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Last week I ran the Sydney half marathon. I have ran a half marathon before so that wasn’t a big deal but I had never ran it in an organised race and never with family. I loved every minute.

When I asked my boys a few weeks ago if they would join me they responded as teenagers would “yeah - but why run a half when you can full a full?”

So we each ran our own race, cheering each other on.

I had been the one who had taught them to walk and to find their rhythm running when they were little kids training for 3km school races and now they both ran their first full marathon. They ran faster, longer and with greater ease and stride.

And I couldn’t be more proud of them.

A number of moments stood out for me from the day:
Running over the Sydney Harbour Bridge at sunrise, the effervescence of the crowd I was running with, feeling a sense of joy and worship to God as I ran my race, the epiphany that running builds not only physical but mental strength that can be translated in any other area of life. The deep sense of connection and sense of accomplishment running with people I love… each in their own race, yet together.

My most memorable moment was cheering other runners on and watching from the sideline an elderly man who had clearly done a phenomenal job running the full marathon with the goal to come in under 4hours. The heat was punishing and the last hundred meters he started slowing down and looked weary as if he had a hard time staying up, he was almost falling to the left then almost to the right, about to faint, it was painful to watch. He had come so far and I was part of the crowd cheering him on hoping the noise would keep him up and give him the last burst of energy he needed. Suddenly two super fast runners - clearly running for their personal best time - came from nowhere. Yet, without talking to each other each had the same intent at the same time - they put their arms around him right and left and the three of them ran the last part of the race together, all of them safely crossing the finishing line. In under four hours.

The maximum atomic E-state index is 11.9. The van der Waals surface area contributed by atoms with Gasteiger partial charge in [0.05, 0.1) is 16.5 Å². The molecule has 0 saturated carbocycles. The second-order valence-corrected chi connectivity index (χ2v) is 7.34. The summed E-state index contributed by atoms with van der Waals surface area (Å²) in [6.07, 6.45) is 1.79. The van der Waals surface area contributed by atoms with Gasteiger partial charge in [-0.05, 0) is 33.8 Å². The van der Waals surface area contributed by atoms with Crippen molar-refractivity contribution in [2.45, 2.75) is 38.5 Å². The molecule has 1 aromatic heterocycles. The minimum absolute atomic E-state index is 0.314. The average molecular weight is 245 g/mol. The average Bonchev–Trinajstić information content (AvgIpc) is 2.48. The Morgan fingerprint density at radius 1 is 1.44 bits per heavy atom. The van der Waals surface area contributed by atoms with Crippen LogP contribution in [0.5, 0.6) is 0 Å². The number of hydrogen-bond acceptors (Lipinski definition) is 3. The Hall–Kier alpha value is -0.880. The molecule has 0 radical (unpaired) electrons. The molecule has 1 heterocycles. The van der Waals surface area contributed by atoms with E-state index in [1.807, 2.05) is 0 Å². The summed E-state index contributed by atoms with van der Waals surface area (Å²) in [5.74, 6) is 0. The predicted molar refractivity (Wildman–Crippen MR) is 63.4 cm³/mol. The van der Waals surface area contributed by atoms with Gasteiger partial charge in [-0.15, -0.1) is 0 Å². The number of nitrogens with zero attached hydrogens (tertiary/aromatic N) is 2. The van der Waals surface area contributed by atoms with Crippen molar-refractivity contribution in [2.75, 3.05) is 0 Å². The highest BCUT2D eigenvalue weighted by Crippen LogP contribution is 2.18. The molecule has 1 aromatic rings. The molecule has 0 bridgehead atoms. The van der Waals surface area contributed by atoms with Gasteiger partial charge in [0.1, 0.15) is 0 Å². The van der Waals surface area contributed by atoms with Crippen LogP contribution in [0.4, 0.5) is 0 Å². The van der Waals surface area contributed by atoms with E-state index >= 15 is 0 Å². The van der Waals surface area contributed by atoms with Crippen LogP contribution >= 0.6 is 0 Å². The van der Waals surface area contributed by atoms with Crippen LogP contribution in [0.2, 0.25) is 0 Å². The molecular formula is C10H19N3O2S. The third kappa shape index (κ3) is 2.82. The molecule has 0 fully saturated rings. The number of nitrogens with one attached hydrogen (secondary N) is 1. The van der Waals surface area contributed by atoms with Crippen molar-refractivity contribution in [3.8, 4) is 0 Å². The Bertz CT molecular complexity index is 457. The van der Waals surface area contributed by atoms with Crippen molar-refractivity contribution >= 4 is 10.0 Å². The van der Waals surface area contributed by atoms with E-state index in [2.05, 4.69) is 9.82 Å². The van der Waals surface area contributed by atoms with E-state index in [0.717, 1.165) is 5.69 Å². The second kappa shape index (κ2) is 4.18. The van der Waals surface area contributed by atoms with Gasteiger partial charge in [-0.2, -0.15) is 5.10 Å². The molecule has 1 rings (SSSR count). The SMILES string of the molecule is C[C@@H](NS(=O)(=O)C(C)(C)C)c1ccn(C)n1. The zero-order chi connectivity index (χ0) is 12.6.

It was the moment of three strangers joining together in moral courage, it wasn’t about achievement, it was doing what was right.

Yes we each run our own race in life AND we also run a race together finding strength in one another.

As to: why run a half if you can run a full? Sometimes in life it pays to pace yourself: Apparently the world’s most beautiful Marathon takes place in Queenstown...

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